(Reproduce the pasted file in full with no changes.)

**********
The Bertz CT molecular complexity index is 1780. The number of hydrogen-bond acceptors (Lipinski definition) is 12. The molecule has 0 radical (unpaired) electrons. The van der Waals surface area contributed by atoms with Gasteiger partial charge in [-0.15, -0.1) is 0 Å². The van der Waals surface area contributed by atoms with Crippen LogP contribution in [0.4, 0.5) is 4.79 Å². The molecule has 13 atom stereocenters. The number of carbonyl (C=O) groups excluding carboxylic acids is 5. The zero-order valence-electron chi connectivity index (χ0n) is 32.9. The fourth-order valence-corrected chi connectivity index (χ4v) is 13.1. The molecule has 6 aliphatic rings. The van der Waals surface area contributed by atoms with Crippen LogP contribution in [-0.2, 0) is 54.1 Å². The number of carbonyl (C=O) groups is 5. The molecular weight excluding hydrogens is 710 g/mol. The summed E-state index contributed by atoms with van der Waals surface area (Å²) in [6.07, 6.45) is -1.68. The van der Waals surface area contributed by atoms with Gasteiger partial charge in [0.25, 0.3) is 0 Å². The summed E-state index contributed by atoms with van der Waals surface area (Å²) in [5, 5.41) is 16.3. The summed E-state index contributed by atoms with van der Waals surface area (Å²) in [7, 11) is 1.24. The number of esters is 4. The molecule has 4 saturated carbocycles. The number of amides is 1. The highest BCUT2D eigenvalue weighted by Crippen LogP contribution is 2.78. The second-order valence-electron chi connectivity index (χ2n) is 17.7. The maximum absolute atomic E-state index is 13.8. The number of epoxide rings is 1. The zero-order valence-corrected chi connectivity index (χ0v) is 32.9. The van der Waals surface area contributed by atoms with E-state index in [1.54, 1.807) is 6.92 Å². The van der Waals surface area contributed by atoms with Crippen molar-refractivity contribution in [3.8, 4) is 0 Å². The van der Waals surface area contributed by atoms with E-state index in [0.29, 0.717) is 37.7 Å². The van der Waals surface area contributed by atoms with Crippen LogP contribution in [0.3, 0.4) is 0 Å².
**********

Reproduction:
The Bertz CT molecular complexity index is 1780. The number of hydrogen-bond acceptors (Lipinski definition) is 12. The molecule has 0 radical (unpaired) electrons. The van der Waals surface area contributed by atoms with Gasteiger partial charge in [-0.15, -0.1) is 0 Å². The van der Waals surface area contributed by atoms with Crippen LogP contribution in [0.4, 0.5) is 4.79 Å². The molecule has 13 atom stereocenters. The number of carbonyl (C=O) groups excluding carboxylic acids is 5. The zero-order valence-electron chi connectivity index (χ0n) is 32.9. The fourth-order valence-corrected chi connectivity index (χ4v) is 13.1. The molecule has 6 aliphatic rings. The van der Waals surface area contributed by atoms with Crippen LogP contribution in [-0.2, 0) is 54.1 Å². The number of carbonyl (C=O) groups is 5. The molecular weight excluding hydrogens is 710 g/mol. The summed E-state index contributed by atoms with van der Waals surface area (Å²) in [6.07, 6.45) is -1.68. The van der Waals surface area contributed by atoms with Gasteiger partial charge in [0.25, 0.3) is 0 Å². The summed E-state index contributed by atoms with van der Waals surface area (Å²) in [5, 5.41) is 16.3. The summed E-state index contributed by atoms with van der Waals surface area (Å²) in [7, 11) is 1.24. The number of esters is 4. The molecule has 4 saturated carbocycles. The number of amides is 1. The highest BCUT2D eigenvalue weighted by Crippen LogP contribution is 2.78. The second-order valence-electron chi connectivity index (χ2n) is 17.7. The maximum absolute atomic E-state index is 13.8. The number of epoxide rings is 1. The zero-order valence-corrected chi connectivity index (χ0v) is 32.9. The van der Waals surface area contributed by atoms with E-state index in [1.54, 1.807) is 6.92 Å². The van der Waals surface area contributed by atoms with Crippen molar-refractivity contribution in [3.8, 4) is 0 Å². The van der Waals surface area contributed by atoms with E-state index in [0.29, 0.717) is 37.7 Å². The van der Waals surface area contributed by atoms with Crippen LogP contribution in [0.3, 0.4) is 0 Å².